search button
newscenter logo
Saturday, September 30, 2023

Follow SDSU Follow SDSU on Twitter Follow SDSU on Facebook SDSU RSS Feed

A generous gift from the Charles Wei-hsun Fu Foundation will support scholarships and operations for SDSU's Center for Asian and Pacific Studies. (SDSU) A generous gift from the Charles Wei-hsun Fu Foundation will support scholarships and operations for SDSU's Center for Asian and Pacific Studies. (SDSU)

Transformative $1 Million Gift Bolsters the Future of Asian Studies at San Diego State University

A planned gift from the Charles Wei-hsun Fu Foundation will support scholarships, events and programming, and operations for the Center for Asian and Pacific Studies.
By Jeff Ristine

As a faculty member for more than 40 years, Sandra Wawrytko has seen Asian Studies manifest a steadily increasing importance at San Diego State University. Now she’s committing herself to a personal role in ensuring the university’s resources keep up with the times.


A planned gift of $1 million from the Charles Wei-hsun Fu Foundation, named for her husband who was born in Taiwan and died in 1997, will support an endowment for the Center for Asian and Pacific Studies (CAPS) providing additional money toward scholarships, events and programming, and operations. The Fu Foundation was created after Charles’ death and is now a tax-exempt family educational foundation. 


In Wawrytko’s view, it’s a need driven both by cultural heritage and the global economy. Asian Pacific Islander Desi American (APIDA) enrollment comprises about 14% of SDSU's undergraduate student body, its third largest ethnic group. And the university’s position on the Pacific Rim makes for a powerful connection to commerce and a wide range of other relationships with China, Japan, and the nations of Southeast Asia.


There are topics in Asian Studies relevant to SDSU students “whether they’re in the business college or they’re doing engineering, whatever it is,” said Wawrytko, who was director of the center for seven years. “There’s something that they need to learn in order to make it in this globalized world.”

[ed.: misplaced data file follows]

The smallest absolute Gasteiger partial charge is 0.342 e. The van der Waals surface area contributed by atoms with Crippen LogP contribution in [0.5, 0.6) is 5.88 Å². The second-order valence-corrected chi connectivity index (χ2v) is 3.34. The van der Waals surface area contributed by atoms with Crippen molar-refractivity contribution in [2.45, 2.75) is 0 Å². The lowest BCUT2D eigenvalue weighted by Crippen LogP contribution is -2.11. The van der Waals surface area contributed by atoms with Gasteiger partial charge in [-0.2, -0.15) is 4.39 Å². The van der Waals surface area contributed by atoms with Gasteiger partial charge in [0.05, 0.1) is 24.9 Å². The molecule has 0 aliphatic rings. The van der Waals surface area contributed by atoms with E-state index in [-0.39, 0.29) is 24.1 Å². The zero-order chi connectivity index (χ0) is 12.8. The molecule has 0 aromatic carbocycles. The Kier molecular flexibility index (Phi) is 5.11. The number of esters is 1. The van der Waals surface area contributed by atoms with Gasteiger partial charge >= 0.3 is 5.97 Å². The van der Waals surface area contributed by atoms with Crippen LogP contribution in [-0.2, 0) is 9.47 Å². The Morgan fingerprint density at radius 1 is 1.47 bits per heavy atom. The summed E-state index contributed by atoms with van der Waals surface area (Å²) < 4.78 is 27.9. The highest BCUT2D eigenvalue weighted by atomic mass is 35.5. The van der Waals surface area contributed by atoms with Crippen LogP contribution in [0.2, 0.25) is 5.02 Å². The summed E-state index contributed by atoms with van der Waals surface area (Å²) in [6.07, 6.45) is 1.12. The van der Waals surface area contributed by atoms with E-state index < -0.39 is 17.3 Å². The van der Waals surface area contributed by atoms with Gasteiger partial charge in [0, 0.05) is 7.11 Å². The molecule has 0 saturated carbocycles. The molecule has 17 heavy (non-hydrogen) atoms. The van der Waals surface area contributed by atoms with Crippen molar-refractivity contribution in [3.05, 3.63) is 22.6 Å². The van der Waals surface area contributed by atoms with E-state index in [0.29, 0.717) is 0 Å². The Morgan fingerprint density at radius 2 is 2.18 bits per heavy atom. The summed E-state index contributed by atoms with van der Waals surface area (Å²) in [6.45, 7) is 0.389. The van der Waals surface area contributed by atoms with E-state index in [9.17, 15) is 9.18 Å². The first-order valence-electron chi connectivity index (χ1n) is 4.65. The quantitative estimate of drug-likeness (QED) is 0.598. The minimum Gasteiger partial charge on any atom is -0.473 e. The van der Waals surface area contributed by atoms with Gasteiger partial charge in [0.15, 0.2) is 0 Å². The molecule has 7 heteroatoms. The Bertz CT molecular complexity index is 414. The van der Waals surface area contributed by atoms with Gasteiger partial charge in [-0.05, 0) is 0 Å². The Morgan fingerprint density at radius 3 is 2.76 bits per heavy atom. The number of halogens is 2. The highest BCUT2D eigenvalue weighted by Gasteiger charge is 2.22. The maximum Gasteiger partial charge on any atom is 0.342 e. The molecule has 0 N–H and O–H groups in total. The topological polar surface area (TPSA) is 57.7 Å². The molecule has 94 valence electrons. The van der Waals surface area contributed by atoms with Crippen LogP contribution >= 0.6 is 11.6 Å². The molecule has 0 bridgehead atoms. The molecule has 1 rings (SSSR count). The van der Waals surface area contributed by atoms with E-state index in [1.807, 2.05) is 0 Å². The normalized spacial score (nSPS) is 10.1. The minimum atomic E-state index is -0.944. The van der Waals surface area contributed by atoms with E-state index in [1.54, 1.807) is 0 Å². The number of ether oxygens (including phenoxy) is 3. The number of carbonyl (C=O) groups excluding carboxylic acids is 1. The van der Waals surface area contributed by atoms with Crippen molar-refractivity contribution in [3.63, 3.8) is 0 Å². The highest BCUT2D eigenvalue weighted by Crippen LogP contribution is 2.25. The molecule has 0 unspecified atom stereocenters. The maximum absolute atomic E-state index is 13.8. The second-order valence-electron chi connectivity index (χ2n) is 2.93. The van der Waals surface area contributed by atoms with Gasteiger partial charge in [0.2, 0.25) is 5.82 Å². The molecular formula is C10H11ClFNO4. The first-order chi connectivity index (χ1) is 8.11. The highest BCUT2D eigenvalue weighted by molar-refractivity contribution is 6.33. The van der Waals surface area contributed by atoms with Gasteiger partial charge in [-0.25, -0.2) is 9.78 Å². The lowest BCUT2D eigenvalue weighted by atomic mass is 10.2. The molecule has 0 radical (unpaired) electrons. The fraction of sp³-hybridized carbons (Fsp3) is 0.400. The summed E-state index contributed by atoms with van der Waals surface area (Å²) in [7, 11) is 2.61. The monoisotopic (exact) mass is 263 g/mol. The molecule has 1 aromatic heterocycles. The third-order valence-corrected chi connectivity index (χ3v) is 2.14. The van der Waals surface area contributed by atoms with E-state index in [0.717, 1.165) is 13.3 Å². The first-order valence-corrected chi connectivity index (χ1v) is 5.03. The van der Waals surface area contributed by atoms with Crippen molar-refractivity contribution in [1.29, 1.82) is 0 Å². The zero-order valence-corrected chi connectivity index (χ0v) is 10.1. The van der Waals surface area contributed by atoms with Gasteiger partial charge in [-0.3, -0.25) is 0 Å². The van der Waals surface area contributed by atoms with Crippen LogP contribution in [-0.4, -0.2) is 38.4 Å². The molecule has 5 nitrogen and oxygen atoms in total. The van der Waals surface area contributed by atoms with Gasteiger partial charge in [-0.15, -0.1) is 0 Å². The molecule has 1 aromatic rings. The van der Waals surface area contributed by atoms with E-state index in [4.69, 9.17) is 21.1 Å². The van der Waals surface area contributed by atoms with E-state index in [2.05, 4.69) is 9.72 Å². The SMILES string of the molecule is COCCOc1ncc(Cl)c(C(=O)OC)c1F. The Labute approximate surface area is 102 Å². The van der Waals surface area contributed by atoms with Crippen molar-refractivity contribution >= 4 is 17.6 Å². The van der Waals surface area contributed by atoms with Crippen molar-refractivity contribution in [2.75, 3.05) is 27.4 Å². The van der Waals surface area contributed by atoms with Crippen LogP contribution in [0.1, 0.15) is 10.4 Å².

Wawrytko, who teaches Asian philosophy at the College of Arts and Letters, has been a donor to SDSU for many years. Her newest commitment will come from the future sale of a home she owns in the Sorrento Valley area.


Wawrytko is president of the foundation, an educational nonprofit that has grown from its original focus on Asian philosophy to support a wide variety of ethnic studies. 


The endowment is expected to generate about $40,000 a year for the center, which operates from an office on the fourth floor of the Arts and Letters building. It manages curricula for students with Asian Studies majors or minors and works with language programs in the linguistics department.


Minjeong Kim, sociology department chair and director of CAPS, said the center needs more support to develop programs for students, organize events and specifically support scholarships for study-abroad experiences.


In the long term, both Wawrytko and Kim say it’s important to revive the Department of Asian Studies that previously existed at SDSU, and the master's program that was offered at the time. It could operate in tandem with a future Department of Asian American Studies, they say, a separate discipline but similarly high priority.


Ronnee Schreiber, College of Arts and Letters interim dean, expressed gratitude for Wawrytko’s “longtime dedication to Asian Studies.”


“As a faculty member, Sandra understands the importance of stable funding for ongoing student programming, events, and experiential learning such as study abroad,” she said in a statement. “We know her transformational planned gift will eventually establish CAPS as a leading center of its kind."


Wawrytko said Asia’s importance in the world makes it an increasingly attractive job option for some. But even for those who work in the U.S., “it’s extremely important in terms of people’s career development that they understand Asia.”


“They’ve been around for thousands of years. We really need to make positive connections and I think that comes through understanding.”


It’s also important to recognize the demographics and the growth of the Asian American community on campus, Wawrytko and Kim said.


“I can tell from my own experience as director of the Center that the students want to learn more about their culture,” Wawrytko said. And students from other backgrounds may have close relationships with people who are Asian American and they want to learn more. They want to make those connections.”


And Kim, who researches issues related to Korean immigrant communities in the U.S.-Mexico border region, noted that Korean multinational corporations have a huge presence in North America. Along with commerce based in other nations, it’s a big part of the globalization aspect of Asian Studies.


“Especially nowadays Asian American communities have become more transnational … in terms of their political participation (and) economic participation,” she said. “Learning about Asia is really helpful for our Asian American students but also (for) our international business program.”